Smooth Sails For City, Mayor Says

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Mayor Skylar Peak addressed about 100 people who gathered on Friday for the State of the City breakfast at City Hall. 

While other cities struggle to rebound from tumultuous economic times, Mayor Skylar Peak declared the City of Malibu financially sound last week, touting its nearly $16 million in reserves — more than 60 percent of the annual budget. 

Peak’s remarks came during last Friday’s State of the City breakfast, hosted by the Malibu Chamber of Commerce at City Hall. The $25-a-seat event drew about 100 stakeholders from the business, political and financial community of Malibu. Breakfast was catered by V’s Restaurant. LA County Supervisor Zev Yaroslavsky also addressed the group, sharing his uncertainty of what the future holds for the county as it enters a major transition, including the end of his term as a supervisor.

Peak, whose 30-minute speech was accompanied by a PowerPoint presentation, was lighthearted throughout the address, starting it off by joking, “We’re putting City Hall up for sale and we’re going bankrupt.” 

But as he highlighted the city’s strengths, he pointed to its $15.7 million reserve fund.

When asked later why the City Council is keeping its reserve funds well above the necessary 50 percent threshold, Peak cited “fiscal responsibility.” The lofty reserve could end up being used for a multitude of costs, he said.

“If we have a project and we’re waiting to get grant money, we can use the money at that time. Any improvements [that need to be made] at Bluffs Park, hopefully it can be used there. It can be used to acquire more land for the city, to pay off Legacy Park,” Peak told The Malibu Times.

He went on to say it could also be a rainy day fund.

“We’re a city that’s committed to not spending beyond our means,” he told The Malibu Times. “God forbid there’s a shakeup in real estate prices, we’ll be able to use that to help our community.”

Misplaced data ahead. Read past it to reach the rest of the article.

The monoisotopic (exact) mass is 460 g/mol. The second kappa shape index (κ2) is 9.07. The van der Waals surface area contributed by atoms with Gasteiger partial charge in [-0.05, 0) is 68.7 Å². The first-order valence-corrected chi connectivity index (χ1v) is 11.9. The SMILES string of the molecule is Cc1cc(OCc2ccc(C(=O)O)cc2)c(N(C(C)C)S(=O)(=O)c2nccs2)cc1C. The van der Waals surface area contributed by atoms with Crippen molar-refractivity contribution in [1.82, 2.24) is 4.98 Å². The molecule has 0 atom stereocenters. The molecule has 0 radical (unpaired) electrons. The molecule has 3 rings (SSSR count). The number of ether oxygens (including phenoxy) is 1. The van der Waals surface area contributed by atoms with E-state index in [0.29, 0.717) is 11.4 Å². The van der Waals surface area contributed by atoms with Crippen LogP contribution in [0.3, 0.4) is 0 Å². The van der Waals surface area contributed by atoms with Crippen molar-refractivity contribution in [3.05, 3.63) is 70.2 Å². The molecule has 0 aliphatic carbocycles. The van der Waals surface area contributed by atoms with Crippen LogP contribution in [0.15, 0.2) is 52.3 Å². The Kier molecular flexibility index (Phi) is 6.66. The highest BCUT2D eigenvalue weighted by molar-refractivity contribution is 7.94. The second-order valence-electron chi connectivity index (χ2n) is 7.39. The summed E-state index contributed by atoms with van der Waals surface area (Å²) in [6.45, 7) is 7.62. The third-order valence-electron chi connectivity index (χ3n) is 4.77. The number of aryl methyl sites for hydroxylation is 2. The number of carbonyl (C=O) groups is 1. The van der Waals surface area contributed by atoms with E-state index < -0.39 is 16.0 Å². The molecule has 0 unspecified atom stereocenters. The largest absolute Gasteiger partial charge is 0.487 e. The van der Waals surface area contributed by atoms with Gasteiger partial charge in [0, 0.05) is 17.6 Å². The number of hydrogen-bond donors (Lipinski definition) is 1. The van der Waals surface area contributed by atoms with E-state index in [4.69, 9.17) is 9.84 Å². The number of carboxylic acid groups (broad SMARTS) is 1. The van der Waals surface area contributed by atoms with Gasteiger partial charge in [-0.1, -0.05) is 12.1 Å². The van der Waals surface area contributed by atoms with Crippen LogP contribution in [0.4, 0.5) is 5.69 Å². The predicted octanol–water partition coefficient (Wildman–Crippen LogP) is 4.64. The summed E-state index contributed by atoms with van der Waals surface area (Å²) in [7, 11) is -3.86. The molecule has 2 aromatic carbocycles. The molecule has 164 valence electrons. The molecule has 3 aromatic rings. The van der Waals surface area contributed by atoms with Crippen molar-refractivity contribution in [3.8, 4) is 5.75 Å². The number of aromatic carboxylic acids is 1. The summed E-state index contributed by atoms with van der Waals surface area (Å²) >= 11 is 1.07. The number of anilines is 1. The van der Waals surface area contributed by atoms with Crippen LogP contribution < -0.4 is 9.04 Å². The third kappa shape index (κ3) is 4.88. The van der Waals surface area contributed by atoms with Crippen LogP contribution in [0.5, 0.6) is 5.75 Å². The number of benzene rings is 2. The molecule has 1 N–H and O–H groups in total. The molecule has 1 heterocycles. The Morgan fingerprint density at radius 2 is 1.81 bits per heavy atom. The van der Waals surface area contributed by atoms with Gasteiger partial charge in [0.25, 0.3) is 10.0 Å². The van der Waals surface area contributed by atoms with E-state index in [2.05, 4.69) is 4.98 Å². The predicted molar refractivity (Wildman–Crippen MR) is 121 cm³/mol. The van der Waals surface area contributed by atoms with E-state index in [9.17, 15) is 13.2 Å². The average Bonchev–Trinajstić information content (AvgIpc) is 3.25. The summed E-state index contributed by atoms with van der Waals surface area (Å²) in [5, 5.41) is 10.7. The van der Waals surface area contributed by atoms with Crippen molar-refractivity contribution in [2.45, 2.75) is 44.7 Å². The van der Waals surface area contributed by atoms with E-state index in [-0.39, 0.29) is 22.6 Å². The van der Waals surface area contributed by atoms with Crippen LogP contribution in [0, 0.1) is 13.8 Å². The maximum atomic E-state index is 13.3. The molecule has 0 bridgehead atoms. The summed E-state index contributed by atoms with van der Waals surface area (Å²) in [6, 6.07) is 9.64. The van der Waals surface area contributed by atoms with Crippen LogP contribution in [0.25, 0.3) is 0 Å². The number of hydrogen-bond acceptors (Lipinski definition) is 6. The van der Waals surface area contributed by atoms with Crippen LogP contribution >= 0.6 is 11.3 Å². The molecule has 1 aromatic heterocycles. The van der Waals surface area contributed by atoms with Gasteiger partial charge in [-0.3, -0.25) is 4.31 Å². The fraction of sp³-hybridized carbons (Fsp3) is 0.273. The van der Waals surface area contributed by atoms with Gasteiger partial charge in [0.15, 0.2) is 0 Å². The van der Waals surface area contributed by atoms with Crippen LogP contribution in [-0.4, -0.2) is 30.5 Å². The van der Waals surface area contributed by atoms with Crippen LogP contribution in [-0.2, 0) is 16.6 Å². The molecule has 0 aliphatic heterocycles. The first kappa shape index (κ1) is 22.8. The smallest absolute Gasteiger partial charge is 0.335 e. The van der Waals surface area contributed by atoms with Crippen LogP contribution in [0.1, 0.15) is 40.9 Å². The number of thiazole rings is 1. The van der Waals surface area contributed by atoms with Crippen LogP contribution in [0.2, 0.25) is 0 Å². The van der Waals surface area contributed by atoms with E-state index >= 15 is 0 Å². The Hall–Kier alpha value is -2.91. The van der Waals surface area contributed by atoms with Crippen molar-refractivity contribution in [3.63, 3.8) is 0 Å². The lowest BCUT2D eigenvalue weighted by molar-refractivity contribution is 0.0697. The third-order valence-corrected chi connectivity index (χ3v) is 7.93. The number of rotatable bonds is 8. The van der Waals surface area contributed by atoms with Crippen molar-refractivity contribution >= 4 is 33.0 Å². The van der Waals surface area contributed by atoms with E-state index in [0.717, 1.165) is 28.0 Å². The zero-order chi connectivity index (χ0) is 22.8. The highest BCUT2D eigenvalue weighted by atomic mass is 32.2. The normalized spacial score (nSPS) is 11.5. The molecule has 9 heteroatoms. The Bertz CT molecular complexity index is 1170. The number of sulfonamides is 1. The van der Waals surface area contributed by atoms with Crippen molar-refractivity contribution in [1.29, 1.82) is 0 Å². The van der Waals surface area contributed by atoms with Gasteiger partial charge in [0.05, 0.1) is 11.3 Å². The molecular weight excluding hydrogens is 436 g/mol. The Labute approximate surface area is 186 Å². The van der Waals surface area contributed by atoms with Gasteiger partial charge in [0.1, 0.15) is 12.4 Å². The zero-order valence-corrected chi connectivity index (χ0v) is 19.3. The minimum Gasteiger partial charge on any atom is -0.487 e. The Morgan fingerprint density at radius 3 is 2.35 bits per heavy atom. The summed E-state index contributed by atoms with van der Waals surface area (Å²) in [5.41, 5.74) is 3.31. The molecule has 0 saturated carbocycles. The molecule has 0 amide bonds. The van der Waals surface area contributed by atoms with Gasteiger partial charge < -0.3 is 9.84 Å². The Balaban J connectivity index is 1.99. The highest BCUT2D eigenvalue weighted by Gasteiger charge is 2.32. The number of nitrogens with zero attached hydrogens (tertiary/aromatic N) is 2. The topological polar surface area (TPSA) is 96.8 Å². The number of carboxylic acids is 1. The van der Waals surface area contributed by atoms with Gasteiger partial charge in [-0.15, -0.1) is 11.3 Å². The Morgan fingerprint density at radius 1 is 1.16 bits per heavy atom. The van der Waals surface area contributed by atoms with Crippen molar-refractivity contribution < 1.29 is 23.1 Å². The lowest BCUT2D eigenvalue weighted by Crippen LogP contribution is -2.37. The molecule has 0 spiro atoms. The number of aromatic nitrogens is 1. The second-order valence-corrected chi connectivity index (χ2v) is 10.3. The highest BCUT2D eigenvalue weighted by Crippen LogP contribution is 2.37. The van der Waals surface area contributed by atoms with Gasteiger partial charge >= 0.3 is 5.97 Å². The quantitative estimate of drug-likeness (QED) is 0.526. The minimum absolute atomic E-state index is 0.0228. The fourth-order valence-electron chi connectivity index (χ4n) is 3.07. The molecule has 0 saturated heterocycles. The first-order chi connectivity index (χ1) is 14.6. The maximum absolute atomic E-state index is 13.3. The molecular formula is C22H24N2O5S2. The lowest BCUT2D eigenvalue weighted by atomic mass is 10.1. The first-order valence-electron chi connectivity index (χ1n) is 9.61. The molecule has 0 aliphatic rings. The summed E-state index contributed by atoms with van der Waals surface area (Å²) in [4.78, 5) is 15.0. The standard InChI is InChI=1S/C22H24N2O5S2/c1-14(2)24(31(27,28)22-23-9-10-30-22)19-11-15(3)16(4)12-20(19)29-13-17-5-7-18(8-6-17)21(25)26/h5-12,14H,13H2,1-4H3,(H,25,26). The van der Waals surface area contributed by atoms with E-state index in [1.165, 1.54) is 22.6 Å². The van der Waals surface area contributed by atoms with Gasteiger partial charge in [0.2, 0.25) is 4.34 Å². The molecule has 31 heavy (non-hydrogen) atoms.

Other accomplishments, according to Peak, include the issuance of 2,200 parking citations through the first six months of 2014 and more than 150 arrests at DUI checkpoints — for DUI and various other offenses. 

When it came to issues the city plans to tackle in the coming months, Peak honed in on rehab facility crackdowns, enforcing taxes on short-term rentals and completing $8 million in improvement projects along Pacific Coast Highway. 

Yaroslavsky gives county update

Though the city is on solid ground, County Supervisor Zev Yaroslavsky was less optimistic about the county’s future.

Yaroslavsky, who spoke after Peak, was candid about the county’s future, outlining an immense transition set to take place after the November election.

“We’re going to have a new sheriff in December, we’re going to have a new county tax assessor — thank God — and we’re going to have two new county supervisors in December. Our county counsel [John Krattli] announced last week that he’s leaving at the end of July and our chief executive officer [William Fujioka] announced that he’s leaving at the end of November,” Yaroslavsky said. 

“We’re losing a lot of institutional memory in the county, which is not a good thing,” he added. 

Former State Sen. Sheila Kuehl and former Santa Monica Mayor Bobby Shriver will run off in the November election to take over Yaroslavsky’s seat, representing 2 million Westside constituents.

New staff and elected officials will have to overcome a large learning curve, the 65-year-old said. 

He went on to criticize board colleagues who recently voted 3-1 to build a new $2 billion jail in Downtown LA, despite it having less beds than the one it’s replacing. He was the lone “no” vote and called it a “mistake,” arguing that the county should instead focus more on mental health issues among prisoners. 

“By the time it’s done, it’ll be well over $2 billion.” 

But it was not all bad news, as Yaroslavsky reflected on the work he did to help the county, and specifically Malibu, during his two decades on the Board of Supervisors. Most recently, he helped push through a land use and protection plan for the Santa Monica Mountains. 

Emily Sawicki contributed to this report.